Girl Power is shown to its fullest extent in the role of motherhood. Mothers are very, very important in the wizarding world. Your father, well, there’s a good chance he may suck, but your mother is going to rock hardcore. And yes, I do include Mrs Black in this. She was obviously a more powerful figure than her husband, and she was trying to bring up her sons in the way she thought was best. Her constant screaming at Sirius indicates that she did care fiercely what he did, and though of course she was wrong because she was evil, that Matriarch had a good deal of Girl Power. As did her entire family. Sirius mentions more famous female ancestors than he does male – Araminta and Elladora trump Phineas, much as I love him. The Black girls kick the Black boys’ asses, frankly – the evil ones are to be discussed later, but Sirius’ rebellion was quite a bit less successful than Andromeda’s, wasn’t it? She lived, and had an equally strong daughter – Nymphadora Tonks is a far more vivid and powerful figure than her contemporary, Newly Introduced Order of the Phoenix male: Kingsley Nonentity Shacklebolt. The Black boys include a father whose personality has certainly not survived death, Sirius who has a great many issues and weaknesses – not least his unrepentant effort to kill Snape using one of his dearest friends as a murder weapon – and Regulus, who dithered his way out of the Death Eaters and into death. And the Black girls are the only ones who carry on the line and in their turn become the all-important mothers. Back to the Egyptian system, everybody, quick!

Molly Weasley is the quintessential mother figure of the books. She’s not perfect by any means, but does she ever have Girl Power. Arthur Weasley is her bitch. She makes the twins tremble in their boots. She sweepingly adopts any stray bespectacled children she finds lying around, she is the dominant personality in a house full of men. Force of numbers, ha! Girl Power will triumph! She manages the house on the very small income her husband apparently brings in ‘cause he likes this job and doesn’t want to support his children properly, wah. Of course, all mothers are good mothers. Mrs Crouch performed a superhuman feat to save her son from Azkaban. Narcissa Malfoy sends Draco packages of sweets and worries about him being far away, much more proof of love than we ever get from Lucius. We’ve already seen Petunia is a far better mother surrogate than Vernon is a father. Even Seamus Finnigan’s never-seen mother is a far more powerful figure than his father. ‘By the way, darling, I have magical powers. Pass the jam.’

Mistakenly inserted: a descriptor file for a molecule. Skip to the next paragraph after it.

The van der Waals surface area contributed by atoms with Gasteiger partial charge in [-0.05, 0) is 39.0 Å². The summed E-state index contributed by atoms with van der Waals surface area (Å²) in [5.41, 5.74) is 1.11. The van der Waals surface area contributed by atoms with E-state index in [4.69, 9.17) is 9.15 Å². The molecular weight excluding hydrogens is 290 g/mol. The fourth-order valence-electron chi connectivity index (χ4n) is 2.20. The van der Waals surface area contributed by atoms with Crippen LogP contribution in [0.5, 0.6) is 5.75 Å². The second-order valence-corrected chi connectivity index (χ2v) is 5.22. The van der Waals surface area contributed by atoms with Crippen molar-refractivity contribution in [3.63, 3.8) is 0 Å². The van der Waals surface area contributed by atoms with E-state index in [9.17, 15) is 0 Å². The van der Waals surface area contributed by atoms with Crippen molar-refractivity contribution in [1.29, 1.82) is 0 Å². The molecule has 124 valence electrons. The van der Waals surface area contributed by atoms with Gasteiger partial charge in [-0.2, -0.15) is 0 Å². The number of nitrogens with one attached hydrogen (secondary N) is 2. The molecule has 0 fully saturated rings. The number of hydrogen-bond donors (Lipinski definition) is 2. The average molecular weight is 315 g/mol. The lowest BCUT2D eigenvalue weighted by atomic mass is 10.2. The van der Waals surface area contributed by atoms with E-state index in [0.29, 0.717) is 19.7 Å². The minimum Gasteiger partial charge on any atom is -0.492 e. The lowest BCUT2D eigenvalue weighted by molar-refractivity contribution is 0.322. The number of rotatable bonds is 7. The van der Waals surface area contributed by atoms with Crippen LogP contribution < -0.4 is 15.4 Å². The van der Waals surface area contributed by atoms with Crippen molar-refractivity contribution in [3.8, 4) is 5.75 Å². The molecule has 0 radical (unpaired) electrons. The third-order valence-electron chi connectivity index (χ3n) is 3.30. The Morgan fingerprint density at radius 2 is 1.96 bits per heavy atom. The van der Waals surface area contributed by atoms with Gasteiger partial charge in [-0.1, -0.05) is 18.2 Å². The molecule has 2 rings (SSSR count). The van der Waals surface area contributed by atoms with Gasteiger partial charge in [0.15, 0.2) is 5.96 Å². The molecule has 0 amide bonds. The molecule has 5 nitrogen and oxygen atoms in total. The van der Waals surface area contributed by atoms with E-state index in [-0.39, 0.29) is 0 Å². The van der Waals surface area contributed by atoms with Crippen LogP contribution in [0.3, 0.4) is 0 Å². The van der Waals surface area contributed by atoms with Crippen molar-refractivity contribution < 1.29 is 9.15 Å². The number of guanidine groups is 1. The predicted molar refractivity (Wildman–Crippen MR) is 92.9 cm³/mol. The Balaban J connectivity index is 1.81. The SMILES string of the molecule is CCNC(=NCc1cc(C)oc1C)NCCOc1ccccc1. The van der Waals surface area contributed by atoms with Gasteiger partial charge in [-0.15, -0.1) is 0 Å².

Of course the chief mother figure is Lily. Sainted dead mother is a common figure in literature, but in these books Mother Love rules all. Mother Love whips Voldemort and makes him cry on her riding boots. The only reason Harry is Our Hero, the Boy Who Lived, is because of Lily’s self-sacrificing love. Not only that, but OotP further loves it some Girl Power by actually showing us this paragon. We have all the boys, Harry’s father figures and… other male people. James is a vain bully, Sirius is a lazy bastard who demands that he be entertained with Snape torture and who we know will perform the Prank, Lupin is self-confessedly deceiving Dumbledore, endangering people and isn’t even enough of a prefect to stand up to his friends, and Peter is a creepy stalker who is going to turn evil. So much for the Marauders: but Snape too is a repellent, racist, wand-happy little git. Not so Lily! Lily is pretty, Lily is cool, Lily is taking none of their boy-type shit. Put Snape the hell down! She won’t go out with James, no, he don’t own her, she’s not one of his many toys. All recognise her girl power. Harry’s all, dude, my dad must have Imperio’d her to get that cool chick, Snape resents it enough to call her names (does she falter? No way! Scorn for all! She is Lily Evans, and she will smack down all the boys in her path!), James is grovelling for some of her lovin.’ I bet that Arthur Weasley is a macho man of the household compared to James Potter when he was married, I bet she made him wear a French maid’s uniform and give her foot rubs every night. Even her death, as mentioned, is Girl Power to the max and makes Voldemort run crying to his mommy – who again is a good person who was cruelly abandoned when she Gave Up All For Love, and probably would’ve been a good mother if she hadn’t died in childbirth and all. The only bad mother we see is Hagrid’s mother – and she, significantly, is not human.

‘But Sarah,’ I hear you sigh exasperatedly, ‘you’re just being totally biased. There are plenty of weak women in Harry Potter. What about Moaning Myrtle, Sarah? What about Bertha Jorkins? What about Luna Lovegood, come on, Sarah, really!’ I’m glad you mentioned all of those people. Luna Lovegood, for a start, is clearly pegged as the Sage. She’s wise in a crazy seeming way – she’s Dumbledore by the time she’s fourteen, I don’t think you can get more Girl Power than that. Compare her to a contemporary Ravenclaw male – Terry Boot, who wants Hermione (and more Girl Power!) in his house, or Michael Corner, who’s threatened by Ginny’s immense Quidditchy Girl Power! Compare her attitude to her own bullying and Snape’s attitude to his. Snape – twenty years of bitterness and still going strong. Luna – totally over it while it’s still happening.

As for Moaning Myrtle, I certainly think she has strength of character – enough to come back from the dead to stalk someone – but in my mind, Bertha and Myrtle both perform much the same function. Not only are they very necessary characters because they both have information – girls have knowledge and boys want it – but the Greatness of Women is exemplified in them by pointing out it is a Cardinal Crime to Kill the Womenfolk. Sure, Crouch Jnr. can kill his daddy. No problems there, and throw a sacrilegious burial into the mix. Wormtail kills Cedric Diggory. (A fact which Harry should notice and feel more guilt about, by the way. In my opinion. Which is an important opinion. In my opinion.) Bellatrix can kill Sirius. (Boy, can she ever!) But only Voldemort can kill women. He explicitly says he and not Wormtail disposed of Bertha. He used his basilisk to kill Myrtle, possibly Tom Riddle’s first move beyond-redemption. And we all know who killed Lily, don’t we? That bastard! The girls are great, the girls are the source of life, girls cannot be hit (even Draco knows this) and that fucker is killing the womenfolk! He must be stopped. He probably wants all the Girl Power for himself… he is truly, truly evil!